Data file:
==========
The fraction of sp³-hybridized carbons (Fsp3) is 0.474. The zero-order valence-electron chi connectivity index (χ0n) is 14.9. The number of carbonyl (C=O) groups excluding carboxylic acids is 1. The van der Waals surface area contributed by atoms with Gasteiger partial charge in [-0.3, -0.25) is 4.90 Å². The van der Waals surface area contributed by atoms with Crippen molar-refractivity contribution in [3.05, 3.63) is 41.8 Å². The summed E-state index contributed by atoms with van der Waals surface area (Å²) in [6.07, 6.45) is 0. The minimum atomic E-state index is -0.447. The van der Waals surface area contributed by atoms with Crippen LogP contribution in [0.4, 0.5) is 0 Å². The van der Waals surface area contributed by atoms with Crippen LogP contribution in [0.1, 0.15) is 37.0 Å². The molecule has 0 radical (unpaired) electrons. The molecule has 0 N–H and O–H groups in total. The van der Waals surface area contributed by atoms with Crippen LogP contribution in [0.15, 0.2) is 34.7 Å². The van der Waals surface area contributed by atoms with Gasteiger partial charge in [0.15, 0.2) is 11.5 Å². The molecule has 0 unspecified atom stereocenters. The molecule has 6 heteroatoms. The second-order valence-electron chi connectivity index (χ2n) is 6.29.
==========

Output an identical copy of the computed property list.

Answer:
The fraction of sp³-hybridized carbons (Fsp3) is 0.474. The zero-order valence-electron chi connectivity index (χ0n) is 14.9. The number of carbonyl (C=O) groups excluding carboxylic acids is 1. The van der Waals surface area contributed by atoms with Gasteiger partial charge in [-0.3, -0.25) is 4.90 Å². The van der Waals surface area contributed by atoms with Crippen molar-refractivity contribution in [3.05, 3.63) is 41.8 Å². The summed E-state index contributed by atoms with van der Waals surface area (Å²) in [6.07, 6.45) is 0. The minimum atomic E-state index is -0.447. The van der Waals surface area contributed by atoms with Crippen LogP contribution in [0.4, 0.5) is 0 Å². The van der Waals surface area contributed by atoms with Crippen LogP contribution in [0.1, 0.15) is 37.0 Å². The molecule has 0 radical (unpaired) electrons. The molecule has 0 N–H and O–H groups in total. The van der Waals surface area contributed by atoms with Crippen LogP contribution in [0.15, 0.2) is 34.7 Å². The van der Waals surface area contributed by atoms with Gasteiger partial charge in [0.15, 0.2) is 11.5 Å². The molecule has 0 unspecified atom stereocenters. The molecule has 6 heteroatoms. The second-order valence-electron chi connectivity index (χ2n) is 6.29.